For those who remember Lara’s last digitally exclusive title Guardian of Light, they’ll no doubt have a recollection of increasingly frustrating levels that when solved with a friend felt rather rewarding. Now we are set to discover the follow-up adventure for Lara, hoping to find more puzzles and great co-operation than ever before. Will we find that Lara Croft and the Temple of Osiris shines like an ancient jewel or could it be more like smoke and mirrors?
Lara Croft has arrived in Egypt to explore the Temple of Osiris, only to be pipped to the post by her over-eager rival Carter Bell. Carter can’t control himself and goes straight for the Staff of Osiris, thus triggering a chain reaction of events that leads to curses all round and an evil God named Set being unleashed. It’s time to resurrect Osiris by finding his fragments scattered throughout with the help of Horus (Osiris’ son) and Isis (Osiris’ wife) who have also been awoken.
What is clear from the outset is that you’ll have to have your brain in gear, as the deeper you delve into the game the more difficult the puzzles will get. These could be manoeuvring bombs to break down walls in your path, placing balls on switches and sometimes even positioning mirrors to deflect beams. Compared to the previous game though they never feel anywhere near as long and drawn out, in fact even the difficulty isn’t all that and logic gets you to a solution after an attempt or two.
Obviously there’s a little more to it than just solving problems, the small matter of enemies in many shapes and sizes need taking care of. Although just a mere adventurer, Lara is kitted up for a fight with her pistols, a staff and other weapons picked up along the way to decimate the various skeletons, bugs and crocodiles on legs. It keeps the killings fresh being able to use grenade launchers, carbines, shotguns etc. but they won’t just be handed to you, oh no you’ll be made to earn them after navigating your way through a tomb and also by completing level challenges that are set.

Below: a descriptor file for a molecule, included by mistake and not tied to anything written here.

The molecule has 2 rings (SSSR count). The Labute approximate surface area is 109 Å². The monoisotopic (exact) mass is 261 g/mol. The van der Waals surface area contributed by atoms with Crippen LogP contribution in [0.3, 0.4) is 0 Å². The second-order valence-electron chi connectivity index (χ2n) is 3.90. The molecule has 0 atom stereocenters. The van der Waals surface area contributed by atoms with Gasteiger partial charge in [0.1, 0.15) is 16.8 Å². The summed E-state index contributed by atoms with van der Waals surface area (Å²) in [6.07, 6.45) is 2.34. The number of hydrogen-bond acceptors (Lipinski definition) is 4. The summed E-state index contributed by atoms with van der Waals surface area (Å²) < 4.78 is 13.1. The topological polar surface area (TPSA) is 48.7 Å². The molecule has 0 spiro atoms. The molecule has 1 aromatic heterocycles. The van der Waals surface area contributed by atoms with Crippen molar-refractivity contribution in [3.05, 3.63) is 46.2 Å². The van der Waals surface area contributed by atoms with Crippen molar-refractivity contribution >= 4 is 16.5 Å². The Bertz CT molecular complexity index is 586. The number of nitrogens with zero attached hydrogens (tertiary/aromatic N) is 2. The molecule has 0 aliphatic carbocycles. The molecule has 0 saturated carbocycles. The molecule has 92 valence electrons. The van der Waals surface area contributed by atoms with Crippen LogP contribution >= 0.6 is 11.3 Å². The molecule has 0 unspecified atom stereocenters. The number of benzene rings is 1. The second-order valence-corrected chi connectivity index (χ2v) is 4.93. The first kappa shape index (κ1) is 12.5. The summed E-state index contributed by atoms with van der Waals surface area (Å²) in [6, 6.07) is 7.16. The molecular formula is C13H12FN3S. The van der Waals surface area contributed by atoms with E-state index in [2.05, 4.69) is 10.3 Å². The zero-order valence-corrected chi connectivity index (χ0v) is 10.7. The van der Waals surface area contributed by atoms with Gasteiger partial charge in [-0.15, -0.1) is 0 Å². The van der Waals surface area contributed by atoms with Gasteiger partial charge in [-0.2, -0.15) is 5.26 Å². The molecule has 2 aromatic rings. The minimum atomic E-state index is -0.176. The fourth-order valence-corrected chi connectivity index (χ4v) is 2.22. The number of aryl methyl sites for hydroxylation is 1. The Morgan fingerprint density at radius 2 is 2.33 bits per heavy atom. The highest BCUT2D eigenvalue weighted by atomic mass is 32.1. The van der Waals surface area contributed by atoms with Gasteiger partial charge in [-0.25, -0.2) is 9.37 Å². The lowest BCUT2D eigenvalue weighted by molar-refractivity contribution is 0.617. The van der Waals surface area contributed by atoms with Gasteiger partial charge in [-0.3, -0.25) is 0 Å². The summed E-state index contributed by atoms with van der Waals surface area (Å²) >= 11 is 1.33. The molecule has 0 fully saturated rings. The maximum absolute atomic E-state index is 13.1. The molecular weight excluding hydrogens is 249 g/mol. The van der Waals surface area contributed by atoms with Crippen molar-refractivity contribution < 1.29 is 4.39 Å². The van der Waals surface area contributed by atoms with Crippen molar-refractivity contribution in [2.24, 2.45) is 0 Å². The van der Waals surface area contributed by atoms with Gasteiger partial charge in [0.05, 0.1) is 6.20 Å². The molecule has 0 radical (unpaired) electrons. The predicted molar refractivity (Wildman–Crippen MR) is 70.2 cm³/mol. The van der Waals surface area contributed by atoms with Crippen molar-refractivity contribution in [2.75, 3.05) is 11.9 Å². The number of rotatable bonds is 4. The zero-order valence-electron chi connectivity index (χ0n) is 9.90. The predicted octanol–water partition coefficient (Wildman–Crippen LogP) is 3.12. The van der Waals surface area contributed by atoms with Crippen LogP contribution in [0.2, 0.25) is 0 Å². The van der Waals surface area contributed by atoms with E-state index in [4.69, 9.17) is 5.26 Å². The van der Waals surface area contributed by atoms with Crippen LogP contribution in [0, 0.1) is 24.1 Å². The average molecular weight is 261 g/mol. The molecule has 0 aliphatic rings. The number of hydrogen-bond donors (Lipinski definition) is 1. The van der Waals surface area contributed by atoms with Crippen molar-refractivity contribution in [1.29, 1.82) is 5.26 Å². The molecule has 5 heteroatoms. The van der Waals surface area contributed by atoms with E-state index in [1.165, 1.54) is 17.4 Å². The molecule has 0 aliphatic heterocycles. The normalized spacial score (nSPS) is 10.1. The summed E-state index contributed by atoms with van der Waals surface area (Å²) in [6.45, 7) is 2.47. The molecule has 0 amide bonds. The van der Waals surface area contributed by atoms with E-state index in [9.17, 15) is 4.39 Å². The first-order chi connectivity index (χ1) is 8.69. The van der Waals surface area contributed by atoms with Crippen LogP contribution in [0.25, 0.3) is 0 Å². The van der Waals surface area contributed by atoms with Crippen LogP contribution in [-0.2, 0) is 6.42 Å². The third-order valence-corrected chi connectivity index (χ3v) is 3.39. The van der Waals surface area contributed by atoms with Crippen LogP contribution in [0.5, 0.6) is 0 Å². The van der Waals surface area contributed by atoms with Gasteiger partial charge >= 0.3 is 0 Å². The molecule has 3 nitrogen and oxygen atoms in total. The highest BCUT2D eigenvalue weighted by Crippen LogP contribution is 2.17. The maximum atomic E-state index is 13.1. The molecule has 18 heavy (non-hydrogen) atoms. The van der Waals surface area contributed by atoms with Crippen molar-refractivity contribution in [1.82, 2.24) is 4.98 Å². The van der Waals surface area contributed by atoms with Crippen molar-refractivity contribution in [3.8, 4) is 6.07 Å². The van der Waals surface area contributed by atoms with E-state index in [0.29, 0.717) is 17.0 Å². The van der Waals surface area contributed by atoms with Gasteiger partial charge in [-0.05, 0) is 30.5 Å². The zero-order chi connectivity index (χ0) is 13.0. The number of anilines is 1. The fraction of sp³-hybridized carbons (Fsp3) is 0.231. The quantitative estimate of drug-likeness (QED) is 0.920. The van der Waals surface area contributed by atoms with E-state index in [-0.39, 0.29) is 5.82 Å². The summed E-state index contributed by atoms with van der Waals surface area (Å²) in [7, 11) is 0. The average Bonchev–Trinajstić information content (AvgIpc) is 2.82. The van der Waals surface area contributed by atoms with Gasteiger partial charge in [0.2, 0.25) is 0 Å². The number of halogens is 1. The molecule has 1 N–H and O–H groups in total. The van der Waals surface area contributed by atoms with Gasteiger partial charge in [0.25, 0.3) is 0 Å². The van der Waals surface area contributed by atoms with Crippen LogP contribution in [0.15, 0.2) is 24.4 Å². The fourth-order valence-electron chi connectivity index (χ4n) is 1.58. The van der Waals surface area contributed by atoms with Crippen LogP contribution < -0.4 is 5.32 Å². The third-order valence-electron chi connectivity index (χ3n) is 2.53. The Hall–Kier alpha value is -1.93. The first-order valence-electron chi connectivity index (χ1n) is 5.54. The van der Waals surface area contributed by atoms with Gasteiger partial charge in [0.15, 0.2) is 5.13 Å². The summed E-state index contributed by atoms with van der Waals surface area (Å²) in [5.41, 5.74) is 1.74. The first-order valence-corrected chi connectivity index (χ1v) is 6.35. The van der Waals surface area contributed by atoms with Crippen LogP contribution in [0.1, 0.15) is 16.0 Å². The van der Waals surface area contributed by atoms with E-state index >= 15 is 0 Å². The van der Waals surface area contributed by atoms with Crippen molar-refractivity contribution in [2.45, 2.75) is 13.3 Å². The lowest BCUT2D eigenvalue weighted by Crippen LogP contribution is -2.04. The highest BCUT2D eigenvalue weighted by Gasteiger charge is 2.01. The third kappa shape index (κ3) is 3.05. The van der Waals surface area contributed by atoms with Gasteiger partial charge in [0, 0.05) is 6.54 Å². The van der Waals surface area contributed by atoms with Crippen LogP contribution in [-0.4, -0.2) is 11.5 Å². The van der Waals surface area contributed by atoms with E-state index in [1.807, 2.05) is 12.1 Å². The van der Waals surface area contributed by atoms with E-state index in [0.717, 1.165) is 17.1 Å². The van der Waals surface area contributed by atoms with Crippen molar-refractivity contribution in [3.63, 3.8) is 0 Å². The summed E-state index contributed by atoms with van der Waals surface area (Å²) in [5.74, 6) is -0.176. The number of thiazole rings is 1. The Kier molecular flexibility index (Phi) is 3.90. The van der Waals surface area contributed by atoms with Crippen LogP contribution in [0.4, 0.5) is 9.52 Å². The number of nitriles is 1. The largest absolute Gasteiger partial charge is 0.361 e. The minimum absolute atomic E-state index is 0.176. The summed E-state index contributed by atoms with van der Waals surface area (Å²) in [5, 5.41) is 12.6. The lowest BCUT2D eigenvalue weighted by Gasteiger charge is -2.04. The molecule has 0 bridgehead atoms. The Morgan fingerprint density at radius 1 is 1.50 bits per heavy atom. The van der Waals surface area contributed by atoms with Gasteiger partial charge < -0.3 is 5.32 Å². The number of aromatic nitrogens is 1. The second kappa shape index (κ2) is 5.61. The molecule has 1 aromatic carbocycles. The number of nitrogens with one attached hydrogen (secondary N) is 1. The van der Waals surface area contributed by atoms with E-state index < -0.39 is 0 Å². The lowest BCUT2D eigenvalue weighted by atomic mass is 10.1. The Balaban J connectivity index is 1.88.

The boss levels are what should be battles of epic proportions, given you feel slightly outmatched when you see their sizes. Once you realise how to even the odds it’s just a case of rinse and repeat until they come tumbling down.
Lara and her band of merry men and Gods will move tomb to tomb in search of the pieces needed to bring Osiris back to life. Although in single player the rest of the gang will just stand on the spot and leave you to it. Teamwork isn’t in the A.I.’s dictionary, however not all is lost; you just need some company which can be found online and locally in your own home. This takes me nicely into the co-operative side.
The most anticipated feature this time around was increased co-op capacity for up to four players, surely with four minds merging then it’d be the ultimate easy mode. Well thankfully the game scales in difficulty dependent on the amount of players and it’s noticeable where, if you’re going solo there may be one pressure switch but with two, three or four there’s more to it. The designing of levels to accommodate accordingly without compromising on the original ideas gets my highest praise, it really is a job well done.
I give praise with one hand but sadly have to swipe it away with another, especially for the online side. There are no search parameters, if you want to find a game to join they could be anywhere in the story, as I found out when I was shoved straight into a battle with the biggest baddie in the game, Set!
What also becomes a pain in the backside is when people join and leave the game it’ll instantly reload the checkpoint. There was one level where we couldn’t get past the first checkpoint due to this problem, leading me to think that it’s a game best played in a private lobby with reliable people (there are some out there as I found, eventually). That all being said, the entire game is greatly enjoyable when it’s locked down and there are no greedy partners who care more about collecting gems than helping keep everyone alive.
That’s almost everything except for the collectibles to find that need a keen eye to see, treasure chests to open and player customisation. Not only can a player customise what’s in their weapon slots but choosing which amulets and rings to use could have generous benefits in damage boosts and various other helpful perks for you and your team to thrive on.
Lara Croft and the Temple of Osiris is full of puzzles to solve, enemies to defeat and a mean God to put to rest. Gone are the frustrating attempts over and over to make progress in a level, instead it is replaced by the frustration of the online setup. I can’t deny this is a decent single player game; however it is much better in co-op when you get past the annoyances.
Factoring in that it only took me and a new found friend just over three hours to finish the story, it might be overpriced. Sure there’s replayability in the form of meeting the challenge objectives but not everyone enjoys going over old ground.
This tomb raiding experience isn’t too different from the Guardian of Light; hence if you loved that then this is surely worth a gander. For those who found the previous one too tasking this is much kinder on the mind.